To date, there is little evidence quantifying the impact of the proposals on the costs of providing 5G services to end users.

On the one hand, there could be significant efficiency gains from building a single national 5G network: this removes the additional costs of network duplication that occur when multiple operators roll-out their own networks.

For instance, there are potentially fewer sites needed given only one network is being built and sharing of passive infrastructure, such as masts and fibre backhaul, is likely to bring costs further down when compared to the building of two or more stand-alone 5G networks.

On the other hand, creating a SWN at the expense of the current competitive wholesale market structure is not a guarantee that customers will pay a lower price for their 5G services at the retail level.

For example, DNB is likely to lack some of the economies of scope enjoyed by the MNOs which might lead to higher unit costs (this is because DNB will only be providing 5G services, while MNOs will continue to provide services based on 3G and 4G, as well as 5G).

In addition, the MNOs’ networks were built with forward-looking expectations that they would have been used to provide 5G services at the wholesale level.

To the extent that this is no longer possible, MNOs – faced with reduced economies of scale and scope – may end up with stranded assets which would no longer be able to earn an economic return leading to significant economic inefficiencies at the detriment of consumers. Evidence to date also shows that the total cost estimates to build DNB in Malaysia have been increasing over time. In the absence of competitive pressure on network deployment, it is unclear how the government and the regulator will ensure that DNB has incurred an ‘efficient’ level of costs to deploy a national 5G network.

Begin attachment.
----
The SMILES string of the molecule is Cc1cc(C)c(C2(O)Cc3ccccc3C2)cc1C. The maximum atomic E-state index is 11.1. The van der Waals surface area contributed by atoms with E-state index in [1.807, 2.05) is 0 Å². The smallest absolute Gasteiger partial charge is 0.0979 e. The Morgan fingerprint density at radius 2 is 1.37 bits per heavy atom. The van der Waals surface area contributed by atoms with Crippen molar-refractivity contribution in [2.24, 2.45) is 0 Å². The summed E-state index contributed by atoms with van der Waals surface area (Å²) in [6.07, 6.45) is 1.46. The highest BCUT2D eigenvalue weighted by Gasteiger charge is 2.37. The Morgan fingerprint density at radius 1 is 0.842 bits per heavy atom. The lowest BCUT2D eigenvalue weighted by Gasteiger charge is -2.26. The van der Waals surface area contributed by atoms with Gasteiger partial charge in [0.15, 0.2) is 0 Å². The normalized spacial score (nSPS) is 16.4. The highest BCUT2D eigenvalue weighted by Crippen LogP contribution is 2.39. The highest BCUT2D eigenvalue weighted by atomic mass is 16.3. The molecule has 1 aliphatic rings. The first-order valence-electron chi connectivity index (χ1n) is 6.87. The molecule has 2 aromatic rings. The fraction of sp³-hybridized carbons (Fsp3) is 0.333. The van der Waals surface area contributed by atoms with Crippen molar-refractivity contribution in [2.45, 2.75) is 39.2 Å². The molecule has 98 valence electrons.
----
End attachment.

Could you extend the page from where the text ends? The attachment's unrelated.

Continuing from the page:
In the long term, end users may lose out due to reduced innovation. One of the potential drawbacks from having a national wholesale-only 5G provider in the market is that decisions on investments and service offering are made without the benefit of having ‘direct’ access to end-users.

To maximise allocative efficiency, DNB will need to work closely with the MNOs to better understand the need of their users and reflect these in the products and services it offers.

Even with the best regulatory framework in place, this cannot replace the benefits which come from cultivating a direct customer relationship.

The DT Economics report highlighted that a key reason why Red Compartida in Mexico failed as a wholesale only 4G network was its inability to provide the services consumers valued most (e.g., 2G and 3G).

More importantly, MNOs will have reduced opportunities for creating innovative products as they become de-facto 5G MVNOs (mobile virtual network operators).

First, the creation of innovative products for the enterprise market (e.g., low latency offerings), depends on DNB’s capability and incentive to provide a range of wholesale products.

Second, service differentiation is less likely to be possible in the mass market serving residential consumers (as many 5G-enabled applications can already be provided over 4G networks).

Third, there is also a potential adverse impact on innovation from delinking network ownership from service delivery. For new 5G enabled applications to be successful, it is likely that a close coordination is needed between the 5G network and new 5G devices (such as handsets).